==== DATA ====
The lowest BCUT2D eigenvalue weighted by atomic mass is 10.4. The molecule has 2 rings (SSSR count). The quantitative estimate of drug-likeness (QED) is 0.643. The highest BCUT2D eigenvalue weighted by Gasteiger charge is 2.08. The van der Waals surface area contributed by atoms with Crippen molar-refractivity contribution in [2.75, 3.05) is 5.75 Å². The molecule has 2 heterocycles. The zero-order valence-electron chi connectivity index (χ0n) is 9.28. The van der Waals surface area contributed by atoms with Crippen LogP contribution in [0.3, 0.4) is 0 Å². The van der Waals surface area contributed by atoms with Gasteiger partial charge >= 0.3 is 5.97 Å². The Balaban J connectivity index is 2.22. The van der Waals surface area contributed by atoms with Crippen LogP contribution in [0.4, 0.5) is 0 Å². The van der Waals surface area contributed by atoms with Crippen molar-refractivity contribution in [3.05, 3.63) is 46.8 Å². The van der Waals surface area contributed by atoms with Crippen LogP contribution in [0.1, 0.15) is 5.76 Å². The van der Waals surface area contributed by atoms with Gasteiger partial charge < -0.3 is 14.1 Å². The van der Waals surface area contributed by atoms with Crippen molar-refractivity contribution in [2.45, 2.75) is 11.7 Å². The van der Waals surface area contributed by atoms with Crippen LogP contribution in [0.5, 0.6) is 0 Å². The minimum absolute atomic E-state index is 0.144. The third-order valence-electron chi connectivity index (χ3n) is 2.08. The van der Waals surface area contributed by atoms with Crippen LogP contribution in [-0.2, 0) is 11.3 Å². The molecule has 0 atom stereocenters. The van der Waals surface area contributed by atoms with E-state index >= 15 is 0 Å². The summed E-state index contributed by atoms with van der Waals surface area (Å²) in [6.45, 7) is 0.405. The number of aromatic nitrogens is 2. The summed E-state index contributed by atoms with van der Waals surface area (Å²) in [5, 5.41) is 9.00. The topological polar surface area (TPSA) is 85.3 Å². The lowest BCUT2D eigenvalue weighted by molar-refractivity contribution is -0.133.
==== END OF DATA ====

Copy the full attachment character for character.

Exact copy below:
The lowest BCUT2D eigenvalue weighted by atomic mass is 10.4. The molecule has 2 rings (SSSR count). The quantitative estimate of drug-likeness (QED) is 0.643. The highest BCUT2D eigenvalue weighted by Gasteiger charge is 2.08. The van der Waals surface area contributed by atoms with Crippen molar-refractivity contribution in [2.75, 3.05) is 5.75 Å². The molecule has 2 heterocycles. The zero-order valence-electron chi connectivity index (χ0n) is 9.28. The van der Waals surface area contributed by atoms with Crippen LogP contribution in [0.3, 0.4) is 0 Å². The van der Waals surface area contributed by atoms with Gasteiger partial charge >= 0.3 is 5.97 Å². The Balaban J connectivity index is 2.22. The van der Waals surface area contributed by atoms with Crippen LogP contribution in [0.4, 0.5) is 0 Å². The van der Waals surface area contributed by atoms with Crippen molar-refractivity contribution in [3.05, 3.63) is 46.8 Å². The van der Waals surface area contributed by atoms with Crippen LogP contribution in [0.1, 0.15) is 5.76 Å². The van der Waals surface area contributed by atoms with Gasteiger partial charge < -0.3 is 14.1 Å². The van der Waals surface area contributed by atoms with Crippen molar-refractivity contribution in [2.45, 2.75) is 11.7 Å². The van der Waals surface area contributed by atoms with Crippen LogP contribution in [0.5, 0.6) is 0 Å². The minimum absolute atomic E-state index is 0.144. The third-order valence-electron chi connectivity index (χ3n) is 2.08. The van der Waals surface area contributed by atoms with Crippen LogP contribution in [-0.2, 0) is 11.3 Å². The molecule has 0 atom stereocenters. The van der Waals surface area contributed by atoms with E-state index >= 15 is 0 Å². The summed E-state index contributed by atoms with van der Waals surface area (Å²) in [6.45, 7) is 0.405. The number of aromatic nitrogens is 2. The summed E-state index contributed by atoms with van der Waals surface area (Å²) in [5, 5.41) is 9.00. The topological polar surface area (TPSA) is 85.3 Å². The lowest BCUT2D eigenvalue weighted by molar-refractivity contribution is -0.133.